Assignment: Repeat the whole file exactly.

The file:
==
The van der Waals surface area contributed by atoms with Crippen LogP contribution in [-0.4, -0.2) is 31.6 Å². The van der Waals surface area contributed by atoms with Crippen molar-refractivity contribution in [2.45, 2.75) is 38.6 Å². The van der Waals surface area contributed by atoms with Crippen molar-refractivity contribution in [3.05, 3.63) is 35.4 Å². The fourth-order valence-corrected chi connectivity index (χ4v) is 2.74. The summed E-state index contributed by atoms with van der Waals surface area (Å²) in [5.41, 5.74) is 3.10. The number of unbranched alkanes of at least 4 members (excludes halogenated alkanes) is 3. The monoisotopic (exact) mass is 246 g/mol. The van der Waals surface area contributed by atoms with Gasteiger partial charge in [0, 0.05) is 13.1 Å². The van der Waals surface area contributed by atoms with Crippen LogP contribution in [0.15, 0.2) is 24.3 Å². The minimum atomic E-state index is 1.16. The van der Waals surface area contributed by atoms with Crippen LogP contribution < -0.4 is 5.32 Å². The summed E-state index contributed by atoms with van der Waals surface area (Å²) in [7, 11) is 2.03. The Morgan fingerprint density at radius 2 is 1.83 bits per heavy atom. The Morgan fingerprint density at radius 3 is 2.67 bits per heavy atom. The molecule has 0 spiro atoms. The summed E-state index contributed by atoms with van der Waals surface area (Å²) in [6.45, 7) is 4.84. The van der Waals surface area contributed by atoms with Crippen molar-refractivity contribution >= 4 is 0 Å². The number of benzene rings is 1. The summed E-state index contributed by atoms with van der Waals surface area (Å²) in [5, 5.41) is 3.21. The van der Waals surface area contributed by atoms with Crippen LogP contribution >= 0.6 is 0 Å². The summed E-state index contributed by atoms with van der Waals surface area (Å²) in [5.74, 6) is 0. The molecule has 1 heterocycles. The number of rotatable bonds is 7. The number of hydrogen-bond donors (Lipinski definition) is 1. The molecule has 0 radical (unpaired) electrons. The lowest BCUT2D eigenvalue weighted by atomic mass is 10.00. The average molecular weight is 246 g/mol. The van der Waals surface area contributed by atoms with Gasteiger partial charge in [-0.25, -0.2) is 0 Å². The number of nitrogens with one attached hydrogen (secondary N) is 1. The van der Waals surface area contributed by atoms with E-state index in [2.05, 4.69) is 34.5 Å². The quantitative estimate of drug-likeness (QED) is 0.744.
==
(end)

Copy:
The van der Waals surface area contributed by atoms with Crippen LogP contribution in [-0.4, -0.2) is 31.6 Å². The van der Waals surface area contributed by atoms with Crippen molar-refractivity contribution in [2.45, 2.75) is 38.6 Å². The van der Waals surface area contributed by atoms with Crippen molar-refractivity contribution in [3.05, 3.63) is 35.4 Å². The fourth-order valence-corrected chi connectivity index (χ4v) is 2.74. The summed E-state index contributed by atoms with van der Waals surface area (Å²) in [5.41, 5.74) is 3.10. The number of unbranched alkanes of at least 4 members (excludes halogenated alkanes) is 3. The monoisotopic (exact) mass is 246 g/mol. The van der Waals surface area contributed by atoms with Gasteiger partial charge in [0, 0.05) is 13.1 Å². The van der Waals surface area contributed by atoms with Crippen LogP contribution in [0.15, 0.2) is 24.3 Å². The minimum atomic E-state index is 1.16. The van der Waals surface area contributed by atoms with Crippen LogP contribution < -0.4 is 5.32 Å². The summed E-state index contributed by atoms with van der Waals surface area (Å²) in [7, 11) is 2.03. The Morgan fingerprint density at radius 2 is 1.83 bits per heavy atom. The Morgan fingerprint density at radius 3 is 2.67 bits per heavy atom. The molecule has 0 spiro atoms. The summed E-state index contributed by atoms with van der Waals surface area (Å²) in [6.45, 7) is 4.84. The van der Waals surface area contributed by atoms with Crippen molar-refractivity contribution >= 4 is 0 Å². The number of benzene rings is 1. The summed E-state index contributed by atoms with van der Waals surface area (Å²) in [5, 5.41) is 3.21. The van der Waals surface area contributed by atoms with Crippen LogP contribution >= 0.6 is 0 Å². The summed E-state index contributed by atoms with van der Waals surface area (Å²) in [5.74, 6) is 0. The molecule has 1 heterocycles. The number of rotatable bonds is 7. The number of hydrogen-bond donors (Lipinski definition) is 1. The molecule has 0 radical (unpaired) electrons. The lowest BCUT2D eigenvalue weighted by atomic mass is 10.00. The average molecular weight is 246 g/mol. The van der Waals surface area contributed by atoms with Gasteiger partial charge in [-0.25, -0.2) is 0 Å². The number of nitrogens with one attached hydrogen (secondary N) is 1. The van der Waals surface area contributed by atoms with E-state index in [2.05, 4.69) is 34.5 Å². The quantitative estimate of drug-likeness (QED) is 0.744.